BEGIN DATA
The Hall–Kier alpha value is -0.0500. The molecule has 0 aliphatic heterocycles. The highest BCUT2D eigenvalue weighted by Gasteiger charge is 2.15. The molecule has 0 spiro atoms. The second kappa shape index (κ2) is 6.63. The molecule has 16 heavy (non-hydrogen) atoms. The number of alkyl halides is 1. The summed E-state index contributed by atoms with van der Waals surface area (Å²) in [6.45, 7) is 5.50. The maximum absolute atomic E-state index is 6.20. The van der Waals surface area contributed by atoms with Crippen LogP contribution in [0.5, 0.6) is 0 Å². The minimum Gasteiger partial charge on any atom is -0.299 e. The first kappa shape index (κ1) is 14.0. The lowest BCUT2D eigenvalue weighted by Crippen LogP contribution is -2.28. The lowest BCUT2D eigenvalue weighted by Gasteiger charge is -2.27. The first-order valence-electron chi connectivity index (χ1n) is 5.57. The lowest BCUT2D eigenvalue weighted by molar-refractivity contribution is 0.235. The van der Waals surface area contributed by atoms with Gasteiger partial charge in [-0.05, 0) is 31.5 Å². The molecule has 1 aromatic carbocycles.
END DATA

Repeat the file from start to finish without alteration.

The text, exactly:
The Hall–Kier alpha value is -0.0500. The molecule has 0 aliphatic heterocycles. The highest BCUT2D eigenvalue weighted by Gasteiger charge is 2.15. The molecule has 0 spiro atoms. The second kappa shape index (κ2) is 6.63. The molecule has 16 heavy (non-hydrogen) atoms. The number of alkyl halides is 1. The summed E-state index contributed by atoms with van der Waals surface area (Å²) in [6.45, 7) is 5.50. The maximum absolute atomic E-state index is 6.20. The van der Waals surface area contributed by atoms with Crippen LogP contribution in [0.5, 0.6) is 0 Å². The minimum Gasteiger partial charge on any atom is -0.299 e. The first kappa shape index (κ1) is 14.0. The lowest BCUT2D eigenvalue weighted by Crippen LogP contribution is -2.28. The lowest BCUT2D eigenvalue weighted by Gasteiger charge is -2.27. The first-order valence-electron chi connectivity index (χ1n) is 5.57. The lowest BCUT2D eigenvalue weighted by molar-refractivity contribution is 0.235. The van der Waals surface area contributed by atoms with Gasteiger partial charge in [-0.05, 0) is 31.5 Å². The molecule has 1 aromatic carbocycles.